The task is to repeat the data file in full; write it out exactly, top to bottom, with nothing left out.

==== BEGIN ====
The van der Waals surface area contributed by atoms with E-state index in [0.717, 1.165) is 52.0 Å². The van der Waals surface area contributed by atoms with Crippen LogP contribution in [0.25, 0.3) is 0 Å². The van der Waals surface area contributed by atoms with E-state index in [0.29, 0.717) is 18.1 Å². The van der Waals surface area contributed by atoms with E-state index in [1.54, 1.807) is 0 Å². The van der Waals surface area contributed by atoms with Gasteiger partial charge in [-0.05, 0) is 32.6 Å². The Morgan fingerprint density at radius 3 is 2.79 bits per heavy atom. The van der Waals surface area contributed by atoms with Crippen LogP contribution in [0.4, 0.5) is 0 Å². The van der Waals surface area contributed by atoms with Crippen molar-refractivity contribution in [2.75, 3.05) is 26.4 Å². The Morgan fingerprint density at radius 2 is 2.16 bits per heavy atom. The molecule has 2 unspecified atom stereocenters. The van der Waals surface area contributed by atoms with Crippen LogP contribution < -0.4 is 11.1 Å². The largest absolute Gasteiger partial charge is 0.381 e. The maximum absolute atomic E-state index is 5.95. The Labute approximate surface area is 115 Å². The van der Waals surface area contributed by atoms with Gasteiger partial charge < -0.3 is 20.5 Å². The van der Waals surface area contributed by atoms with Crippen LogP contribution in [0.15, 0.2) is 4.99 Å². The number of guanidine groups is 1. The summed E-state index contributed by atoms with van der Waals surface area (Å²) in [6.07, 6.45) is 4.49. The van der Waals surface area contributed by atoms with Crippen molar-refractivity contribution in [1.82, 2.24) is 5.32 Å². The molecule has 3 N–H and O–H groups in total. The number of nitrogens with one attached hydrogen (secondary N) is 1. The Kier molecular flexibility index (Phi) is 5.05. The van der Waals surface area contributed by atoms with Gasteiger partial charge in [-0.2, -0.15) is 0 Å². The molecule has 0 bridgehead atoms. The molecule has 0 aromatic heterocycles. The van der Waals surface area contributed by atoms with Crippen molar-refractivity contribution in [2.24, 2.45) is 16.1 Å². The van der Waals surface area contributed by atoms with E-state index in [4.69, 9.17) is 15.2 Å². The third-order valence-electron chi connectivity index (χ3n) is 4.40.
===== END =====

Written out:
The van der Waals surface area contributed by atoms with E-state index in [0.717, 1.165) is 52.0 Å². The van der Waals surface area contributed by atoms with Crippen LogP contribution in [0.25, 0.3) is 0 Å². The van der Waals surface area contributed by atoms with E-state index in [0.29, 0.717) is 18.1 Å². The van der Waals surface area contributed by atoms with E-state index in [1.54, 1.807) is 0 Å². The van der Waals surface area contributed by atoms with Gasteiger partial charge in [-0.05, 0) is 32.6 Å². The Morgan fingerprint density at radius 3 is 2.79 bits per heavy atom. The van der Waals surface area contributed by atoms with Crippen LogP contribution in [0.4, 0.5) is 0 Å². The van der Waals surface area contributed by atoms with Crippen molar-refractivity contribution in [2.75, 3.05) is 26.4 Å². The Morgan fingerprint density at radius 2 is 2.16 bits per heavy atom. The molecule has 2 unspecified atom stereocenters. The van der Waals surface area contributed by atoms with Crippen LogP contribution < -0.4 is 11.1 Å². The largest absolute Gasteiger partial charge is 0.381 e. The maximum absolute atomic E-state index is 5.95. The Labute approximate surface area is 115 Å². The van der Waals surface area contributed by atoms with Gasteiger partial charge < -0.3 is 20.5 Å². The van der Waals surface area contributed by atoms with Crippen LogP contribution in [0.15, 0.2) is 4.99 Å². The number of guanidine groups is 1. The summed E-state index contributed by atoms with van der Waals surface area (Å²) in [6.07, 6.45) is 4.49. The van der Waals surface area contributed by atoms with Crippen molar-refractivity contribution in [1.82, 2.24) is 5.32 Å². The molecule has 3 N–H and O–H groups in total. The number of nitrogens with one attached hydrogen (secondary N) is 1. The Kier molecular flexibility index (Phi) is 5.05. The van der Waals surface area contributed by atoms with Gasteiger partial charge in [-0.2, -0.15) is 0 Å². The molecule has 0 bridgehead atoms. The molecule has 0 aromatic heterocycles. The van der Waals surface area contributed by atoms with Crippen molar-refractivity contribution in [2.24, 2.45) is 16.1 Å². The van der Waals surface area contributed by atoms with E-state index in [4.69, 9.17) is 15.2 Å². The third-order valence-electron chi connectivity index (χ3n) is 4.40.